Winter Winds and Falling Snow

Composers are particularly adept at portraying the weather in music, the most obvious example being Vivaldi’s Four Seasons, with its summer breezes, autumn gales and icy cold.

The piano is a versatile vehicle to create atmospheric, evocative music, from Chopin’s persistent raindrops (Prelude Op 28, No 15) to Peteris Vasks’ frozen, snow-covered landscape, and so much more….

Snowy days

© Andrey Bond/Unsplash

Here is a selection of pieces which evoke the winter weather, snowy landscapes, the warmth of indoors and the joy of winter-tide, festive celebrations.

Claude Debussy and Kenneth Leighton conjure up the fragile delicacy of snowflakes in ‘The Snow is Dancing‘ and ‘Snowflakes’ respectively, both works using soft yet focused repeated notes to suggest swirling “dancing” snow. Debussy’s piece in particular also depicts a certain mood on seeing the snow falling, and the main theme is rather melancholy, as if a child is watching the snow from indoors.

Claude Debussy: Children’s Corner – IV. The Snow is Dancing (Víkingur Ólafsson, piano)

Kenneth Leighton: Winter Scenes – VI. Snowflakes (Margaret Fingerhut, piano)

Snowy steps

© Eberhard Grossgasteiger/Unsplash

Debussy’s other “snow piece”, ‘Des pas sur la neige’ (Footsteps in the Snow), suggests a white landscape after the snow has settled, and the slow, “trudging” tempo and parallel harmonies create an almost hypnotic atmosphere. Contemporary Latvian composer Peteris Vasks creates a similar ambience in his minimalist piece ‘Balta ainava’ (White Scenery), whose two simple themes – undulating quavers and chords – suggest the austerity and stillness of a vast frozen landscape where everything is white and the trees are bare of leaves. The composer describes it as “a quiet meditation”.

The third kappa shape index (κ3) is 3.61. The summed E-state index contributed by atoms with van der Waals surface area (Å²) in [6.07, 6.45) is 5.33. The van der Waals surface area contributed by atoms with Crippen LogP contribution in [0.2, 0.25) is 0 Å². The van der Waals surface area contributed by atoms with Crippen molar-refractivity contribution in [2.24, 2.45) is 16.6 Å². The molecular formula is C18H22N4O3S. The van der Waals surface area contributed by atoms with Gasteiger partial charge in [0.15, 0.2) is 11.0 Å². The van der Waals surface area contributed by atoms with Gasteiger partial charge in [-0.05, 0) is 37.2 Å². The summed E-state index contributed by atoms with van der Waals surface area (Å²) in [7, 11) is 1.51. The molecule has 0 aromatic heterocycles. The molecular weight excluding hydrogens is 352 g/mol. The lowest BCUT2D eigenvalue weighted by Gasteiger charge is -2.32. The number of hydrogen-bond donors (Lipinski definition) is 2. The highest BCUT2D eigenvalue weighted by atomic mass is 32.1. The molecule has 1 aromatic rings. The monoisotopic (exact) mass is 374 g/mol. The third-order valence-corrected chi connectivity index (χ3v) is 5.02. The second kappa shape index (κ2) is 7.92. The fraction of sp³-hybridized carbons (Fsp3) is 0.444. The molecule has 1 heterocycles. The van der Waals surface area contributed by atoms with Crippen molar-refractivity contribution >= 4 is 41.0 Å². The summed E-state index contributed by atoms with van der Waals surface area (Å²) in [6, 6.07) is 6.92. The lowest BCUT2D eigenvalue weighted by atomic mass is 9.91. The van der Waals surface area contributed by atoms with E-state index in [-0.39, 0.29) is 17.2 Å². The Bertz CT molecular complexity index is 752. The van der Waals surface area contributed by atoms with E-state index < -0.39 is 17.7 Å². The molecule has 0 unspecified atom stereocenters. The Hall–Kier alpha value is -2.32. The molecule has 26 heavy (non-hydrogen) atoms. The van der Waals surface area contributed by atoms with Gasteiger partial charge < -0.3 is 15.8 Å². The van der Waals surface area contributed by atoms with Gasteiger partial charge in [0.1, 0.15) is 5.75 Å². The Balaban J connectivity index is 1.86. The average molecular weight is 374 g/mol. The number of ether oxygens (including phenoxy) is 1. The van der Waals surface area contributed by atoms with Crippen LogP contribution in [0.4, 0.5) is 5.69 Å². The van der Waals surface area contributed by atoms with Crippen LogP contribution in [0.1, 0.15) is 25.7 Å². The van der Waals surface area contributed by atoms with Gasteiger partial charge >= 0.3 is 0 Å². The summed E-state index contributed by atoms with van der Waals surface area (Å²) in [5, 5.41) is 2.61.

Peteris Vasks: Gadalaiki (The Seasons) – No. 1. Baltā ainava (White Scenery) (Reinis Zariņš, piano)

Peter Sculthorpe’s ‘Snow’ from ‘Night Pieces’ also recreates the stillness of a winter landscape through the careful placement of a limited selection of notes.

Peter Sculthorpe: Night Pieces – No. 1 Snow (Elena Riu, piano)

Chopin and Liszt are more concerned with unsettled winter weather in the ‘Winter Wind’ Etude and ‘Chasse Neige’ respectively – works which conjure up visions of fierce winds and whipped-up snow through rapid swirling scales and arpeggios.

Frédéric Chopin: Etude No. 23 in A Minor, Op. 25, No. 11, “Winter Wind” (Idil Biret, piano)

Franz Liszt: 12 Études d’exécution transcendante, S139/R2b – No. 12 in B-Flat Minor, “Chasse-neige” (Alim Beisembayev, piano)

coal fire

Taking refuge from winter winds and swirling snow, both Tchaikovsky and Debussy find warmth beside the fire.

Claude Debussy: Les soirs illuminés par l’ardeur du charbon (Evenings Lit by the Burning Coals) (Ralph van Raat, piano)

Pyotr Ilyich Tchaikovsky: Les saisons (The Seasons), Op. 37a – I. January: By the Fireside

festive celebration

While Liszt’s suite ‘Weihnachtsbaum’ (Christmas Tree), first performed on Christmas Day in 1881, celebrates the festive season through carols, the excitement of children and the recollections of adults.

Franz Liszt: Weihnachtsbaum, S613/R307 – III. Die Hirten an der Krippe (The Shepherds at the Manger) (Erzsebet Tusa, piano; Istvan Lantos, piano)

Franz Liszt: Weihnachtsbaum, S613/R307 – V. Scherzoso: Man zundet die Kerzen des Baumes an (Lighting the Tree) (Erzsebet Tusa, piano; Istvan Lantos, piano)

In Messiaen’s ‘Vingt regards sur l’enfant Jesus’, which on one level is a meditation on the Christmas story, the movement entitled ‘Noel’ (Christmas) pours forth with joyful ecstasy, complete with chiming bells and exotic, jazzy rhythms.

Olivier Messiaen: 20 Regards sur l’Enfant-Jesus – No. 13 Noel (Pierre-Laurent Aimard, piano)

For more of the best in classical music, sign up for our E-Newsletter

More Playlists

Leave a Comment

All fields are required. Your email address will not be published.